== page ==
Benefits paid to a chronically or terminally ill person and reported on Internal Revenue Service Form 1099-LTC are usually excluded from income and therefore not subject to income tax. The exclusion isn't unlimited, though. Depending on the kind of contract that produced the benefits and the total amount received, benefits may be partially taxable.
The "LTC" in the form stands for "long-term care." Many insurance companies offer long-term care insurance, which pays certain medical and personal care expenses for people who become chronically ill and are unable to care for themselves. When an insurer pays such benefits, it must report the amount paid on Form 1099-LTC and send a copy to the recipient of the benefits and to the IRS. "Viatical settlement providers" also must report payments on Form 1099-LTC. A viatical settlement provider is an individual or company that pays the same kind of benefits to a person in exchange for being named the beneficiary of that person's life insurance policy.
Qualified vs. Non-Qualified
Benefits reported on Form 1099-LTC will be taxable if the long-term care insurance contract or viatical settlement contract does not meet the IRS definition of "qualified." In general, any contract issued prior to 1997 is qualified as long as it met the requirements for such contracts in the state where it was issued and hasn't been substantially changed since being issued. Contracts issued in 1997 and afterward are qualified if the benefits are payable only for specific medical and personal care expenses of a person who has been certified by a doctor or other health care professional as chronically ill. If benefits are paid under a non-qualified contract or for expenses not allowed by law, they are taxable. Section 7702B of the Internal Revenue Code covers the requirements for qualified plans and eligible expenses in depth. (See Resources.)
Amount of Benefits
Even under a qualified long-term care contract, the amount of tax-free benefits a person can receive isn't necessarily unlimited. If the contract simply reimburses the beneficiary for covered medical and personal care expenses--or pays those expenses directly--then the benefits aren't taxable. If this is the case, the space for "Reimbursed amount" will be checked in Box 3 of Form 1099-LTC. Many long-term care contracts don't work by reimbursement, however. They simply pay a certain amount on a regular basis. In that case, the space for "Per diem" will be checked in Box 3. Per-diem beneficiaries must figure out their own tax responsibility.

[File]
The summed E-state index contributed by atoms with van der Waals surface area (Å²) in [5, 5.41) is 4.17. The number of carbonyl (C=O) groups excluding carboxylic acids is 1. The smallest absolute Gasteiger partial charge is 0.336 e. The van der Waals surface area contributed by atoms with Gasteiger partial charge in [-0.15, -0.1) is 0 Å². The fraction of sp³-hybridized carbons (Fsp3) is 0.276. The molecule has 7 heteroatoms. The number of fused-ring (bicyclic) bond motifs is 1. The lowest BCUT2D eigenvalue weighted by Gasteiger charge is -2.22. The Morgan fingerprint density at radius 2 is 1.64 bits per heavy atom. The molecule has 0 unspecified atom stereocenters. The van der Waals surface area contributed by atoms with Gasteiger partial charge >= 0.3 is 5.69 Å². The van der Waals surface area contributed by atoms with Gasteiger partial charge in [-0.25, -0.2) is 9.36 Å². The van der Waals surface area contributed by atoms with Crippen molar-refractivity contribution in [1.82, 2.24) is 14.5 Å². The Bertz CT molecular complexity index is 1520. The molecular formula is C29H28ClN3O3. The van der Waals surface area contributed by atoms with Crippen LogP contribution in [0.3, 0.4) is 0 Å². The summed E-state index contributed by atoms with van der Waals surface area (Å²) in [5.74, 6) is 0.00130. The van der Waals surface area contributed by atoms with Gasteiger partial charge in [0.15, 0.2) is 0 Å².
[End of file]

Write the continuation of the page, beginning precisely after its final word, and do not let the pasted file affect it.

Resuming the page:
To calculate whether any long-term care benefits are taxable, start by adding up the total cost of all covered medical and personal care expenses during the payment period. If benefits are paid monthly, total the expenses for the month. If they're paid weekly, total the weekly expenses and so on. From that total, subtract any amounts reimbursed by health insurance or Medicare. Call the result "amount A." Then multiply the number of days in the payment period by the daily exclusion rate set by the IRS. As of 2010, that rate was $290. Call that "amount B." Subtract whichever amount is larger, A or B, from the benefits paid for the period. Anything left over is taxable income. IRS Form 8853 walks beneficiaries through these calculations.
Accelerated Death Benefits
Form 1099-LTC is also used to report payments of "accelerated death benefits," which are early benefits from a life insurance policy that a seriously ill person can use to pay expenses while still living. If a person has been certified by a doctor as chronically ill, accelerated death benefits are subject to the same tax rules as long-term care benefits. But if a doctor has declared the beneficiary to be terminally ill--that is, likely to die from the condition within two years--the accelerated death benefits are not taxable at all, with no limitations.